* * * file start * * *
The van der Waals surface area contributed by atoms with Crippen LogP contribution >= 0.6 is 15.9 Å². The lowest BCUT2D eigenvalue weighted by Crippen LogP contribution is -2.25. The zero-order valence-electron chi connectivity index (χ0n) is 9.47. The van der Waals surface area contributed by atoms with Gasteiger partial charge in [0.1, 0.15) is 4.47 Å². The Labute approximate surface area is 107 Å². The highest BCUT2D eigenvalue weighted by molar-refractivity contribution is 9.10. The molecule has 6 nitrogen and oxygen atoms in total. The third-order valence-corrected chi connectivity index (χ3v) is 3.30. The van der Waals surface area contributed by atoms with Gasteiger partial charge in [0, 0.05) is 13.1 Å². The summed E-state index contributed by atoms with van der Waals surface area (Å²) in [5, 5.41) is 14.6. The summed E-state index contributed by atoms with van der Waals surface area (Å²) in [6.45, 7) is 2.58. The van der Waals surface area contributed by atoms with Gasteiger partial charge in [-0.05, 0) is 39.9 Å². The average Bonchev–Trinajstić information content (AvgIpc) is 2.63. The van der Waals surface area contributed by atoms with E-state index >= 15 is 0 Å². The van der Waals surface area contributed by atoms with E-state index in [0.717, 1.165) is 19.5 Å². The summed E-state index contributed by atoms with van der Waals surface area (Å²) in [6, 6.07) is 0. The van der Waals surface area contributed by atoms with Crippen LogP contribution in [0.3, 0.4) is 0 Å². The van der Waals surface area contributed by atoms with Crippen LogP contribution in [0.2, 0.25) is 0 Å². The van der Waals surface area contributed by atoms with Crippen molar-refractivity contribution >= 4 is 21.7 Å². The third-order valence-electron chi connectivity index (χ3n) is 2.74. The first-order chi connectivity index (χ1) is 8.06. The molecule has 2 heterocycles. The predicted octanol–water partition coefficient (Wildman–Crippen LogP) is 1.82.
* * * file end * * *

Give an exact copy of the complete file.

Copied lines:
The van der Waals surface area contributed by atoms with Crippen LogP contribution >= 0.6 is 15.9 Å². The lowest BCUT2D eigenvalue weighted by Crippen LogP contribution is -2.25. The zero-order valence-electron chi connectivity index (χ0n) is 9.47. The van der Waals surface area contributed by atoms with Gasteiger partial charge in [0.1, 0.15) is 4.47 Å². The Labute approximate surface area is 107 Å². The highest BCUT2D eigenvalue weighted by molar-refractivity contribution is 9.10. The molecule has 6 nitrogen and oxygen atoms in total. The third-order valence-corrected chi connectivity index (χ3v) is 3.30. The van der Waals surface area contributed by atoms with Gasteiger partial charge in [0, 0.05) is 13.1 Å². The summed E-state index contributed by atoms with van der Waals surface area (Å²) in [5, 5.41) is 14.6. The summed E-state index contributed by atoms with van der Waals surface area (Å²) in [6.45, 7) is 2.58. The van der Waals surface area contributed by atoms with Gasteiger partial charge in [-0.05, 0) is 39.9 Å². The average Bonchev–Trinajstić information content (AvgIpc) is 2.63. The van der Waals surface area contributed by atoms with E-state index >= 15 is 0 Å². The van der Waals surface area contributed by atoms with E-state index in [0.717, 1.165) is 19.5 Å². The summed E-state index contributed by atoms with van der Waals surface area (Å²) in [6, 6.07) is 0. The van der Waals surface area contributed by atoms with Crippen LogP contribution in [0.3, 0.4) is 0 Å². The van der Waals surface area contributed by atoms with Crippen LogP contribution in [0.2, 0.25) is 0 Å². The van der Waals surface area contributed by atoms with Crippen molar-refractivity contribution >= 4 is 21.7 Å². The third-order valence-electron chi connectivity index (χ3n) is 2.74. The first-order chi connectivity index (χ1) is 8.06. The molecule has 2 heterocycles. The predicted octanol–water partition coefficient (Wildman–Crippen LogP) is 1.82.